Recent studies have demonstrated the importance of beginning an exercise bout in a euhydrated state (8,22). Beginning an exercise bout in a hypohydrated state has been shown to decrease performance and impair physiological function by increasing heart rate and core body temperature (8,22,38). Unfortunately, several studies have shown that athletes, including younger adolescent athletes, are often hypohydrated at the start of practice or even competitive events (6,26,36,46–50). Therefore, ensuring that these individuals are educated about their fluid needs, particularly at the start of exercise, is essential.

Recommendations on how much fluid individuals need during exercise have been extensively debated in sports fields, medical tents, conferences, and in the literature (31). The reasons for the debate are well warranted and 2-fold: (a) to prevent injury or death from drinking inappropriate amounts of fluid, and (b) to prevent decrements in athletic performance. However, it seems impractical to continue to argue that there is one best method of replacing fluids for all exercising individuals. An individual's fluid needs are dictated by several factors and may vary accordingly. The same fluid recommendations would not be given to a runner participating in a marathon in cool weather as to an American football offensive lineman practicing in full pads, in 2-a-day practices and in a hot, humid environment. Similarly, an individual's fluid needs in the winter may vary from his/her own fluid needs in the hot, summer months.

Some fluid replacement guidelines recommend that athletes drink when thirsty (33). The basis behind this recommendation is that the thirst response mechanism is triggered to ensure plasma osmolality is maintained between 280 and 295 mOsm/kg H2O (33). Although this may be used successfully for some experienced runners in cooler environments, drinking to thirst has often resulted in significant fluid losses (24) that may have negative effects physiologically or in performance (40), particularly when exercising in hot, humid environments.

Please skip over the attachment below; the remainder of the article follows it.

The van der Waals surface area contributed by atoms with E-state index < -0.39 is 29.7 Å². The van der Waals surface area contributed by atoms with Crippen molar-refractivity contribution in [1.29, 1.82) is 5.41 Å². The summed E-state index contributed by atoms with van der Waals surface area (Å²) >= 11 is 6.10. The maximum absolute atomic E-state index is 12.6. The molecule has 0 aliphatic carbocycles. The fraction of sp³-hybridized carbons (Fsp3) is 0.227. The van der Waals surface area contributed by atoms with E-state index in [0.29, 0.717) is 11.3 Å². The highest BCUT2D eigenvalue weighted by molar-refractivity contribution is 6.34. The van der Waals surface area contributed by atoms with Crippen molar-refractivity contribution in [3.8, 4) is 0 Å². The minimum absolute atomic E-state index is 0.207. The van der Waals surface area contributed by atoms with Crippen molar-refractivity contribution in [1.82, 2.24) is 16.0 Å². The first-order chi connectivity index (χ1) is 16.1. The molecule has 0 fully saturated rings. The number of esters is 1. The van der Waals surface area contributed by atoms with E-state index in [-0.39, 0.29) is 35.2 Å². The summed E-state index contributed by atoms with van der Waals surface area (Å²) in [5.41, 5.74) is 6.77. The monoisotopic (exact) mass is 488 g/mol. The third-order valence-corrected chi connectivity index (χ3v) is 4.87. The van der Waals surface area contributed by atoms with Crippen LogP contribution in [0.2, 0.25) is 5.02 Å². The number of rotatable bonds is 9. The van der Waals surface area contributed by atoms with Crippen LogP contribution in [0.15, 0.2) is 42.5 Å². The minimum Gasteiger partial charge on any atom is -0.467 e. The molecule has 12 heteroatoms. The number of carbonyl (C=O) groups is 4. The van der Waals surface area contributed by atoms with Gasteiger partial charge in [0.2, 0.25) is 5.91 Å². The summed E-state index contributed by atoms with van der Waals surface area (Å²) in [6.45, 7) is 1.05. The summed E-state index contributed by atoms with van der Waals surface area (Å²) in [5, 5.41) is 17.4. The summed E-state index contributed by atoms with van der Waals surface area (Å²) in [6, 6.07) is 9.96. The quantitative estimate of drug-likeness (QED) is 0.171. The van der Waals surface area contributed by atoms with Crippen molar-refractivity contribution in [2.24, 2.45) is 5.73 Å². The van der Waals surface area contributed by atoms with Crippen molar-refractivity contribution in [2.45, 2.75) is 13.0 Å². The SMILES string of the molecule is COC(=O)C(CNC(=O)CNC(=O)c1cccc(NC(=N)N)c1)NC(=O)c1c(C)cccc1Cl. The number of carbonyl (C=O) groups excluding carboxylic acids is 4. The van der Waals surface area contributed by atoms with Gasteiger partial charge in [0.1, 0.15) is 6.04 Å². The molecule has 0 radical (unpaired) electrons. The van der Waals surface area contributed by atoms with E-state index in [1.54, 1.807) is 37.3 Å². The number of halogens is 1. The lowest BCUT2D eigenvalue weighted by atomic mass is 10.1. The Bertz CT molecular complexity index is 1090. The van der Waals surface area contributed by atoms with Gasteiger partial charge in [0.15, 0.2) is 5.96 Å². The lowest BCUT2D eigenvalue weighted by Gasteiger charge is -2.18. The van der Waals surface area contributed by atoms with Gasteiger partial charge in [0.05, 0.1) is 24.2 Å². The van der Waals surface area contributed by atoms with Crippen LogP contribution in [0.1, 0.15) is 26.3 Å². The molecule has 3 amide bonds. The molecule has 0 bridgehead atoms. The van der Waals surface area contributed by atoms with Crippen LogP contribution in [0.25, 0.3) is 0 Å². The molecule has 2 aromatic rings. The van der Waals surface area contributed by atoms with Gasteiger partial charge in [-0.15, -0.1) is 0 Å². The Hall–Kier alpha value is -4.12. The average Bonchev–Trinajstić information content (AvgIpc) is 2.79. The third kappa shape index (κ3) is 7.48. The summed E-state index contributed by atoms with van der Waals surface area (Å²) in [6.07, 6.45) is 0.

Drinking to thirst may not always be practical in all settings. For instance, in some situations, exercising individuals may have barriers to hydration, such as limited access to fluids because of the nature of the sport or the location of the exercise bout, and they may not be able to solely rely on thirst (35). Similarly, when individuals are not knowledgeable about appropriate hydration strategies or are unaware of their own fluid needs, this may result in dehydration or even hyperhydration or overhydration (24), which may lead to hyponatremia and possibly death. Therefore, exercising individuals should be made aware of their sweat rates so that they are neither in a state of hyperhydration nor lose so much fluid that it begins to impair their performance or physiological responses to exercise.

Replacing fluids after exercise can be extremely important as well, particularly for those individuals participating in numerous events in 1 day or throughout the course of several days. In sports requiring multiple practices in 1 day, such as 2-a-days of football in the hot summer months, postexercise hydration is crucial. Chronic dehydration, which occurs when someone is in a hypohydrated state over the course of several days, can result in athletes already being in a hypohydrated state before participating in their next exercise bout. This may impair the ability to continue exercise, particularly in hot environments, and can also have deleterious effects on exercise performance and the health of those athletes. Therefore, those individuals making decisions on fluid replacement should be able to determine what their athletes' postexercise fluid needs are and help them meet those needs to ensure their safety and to better prepare them for their next event.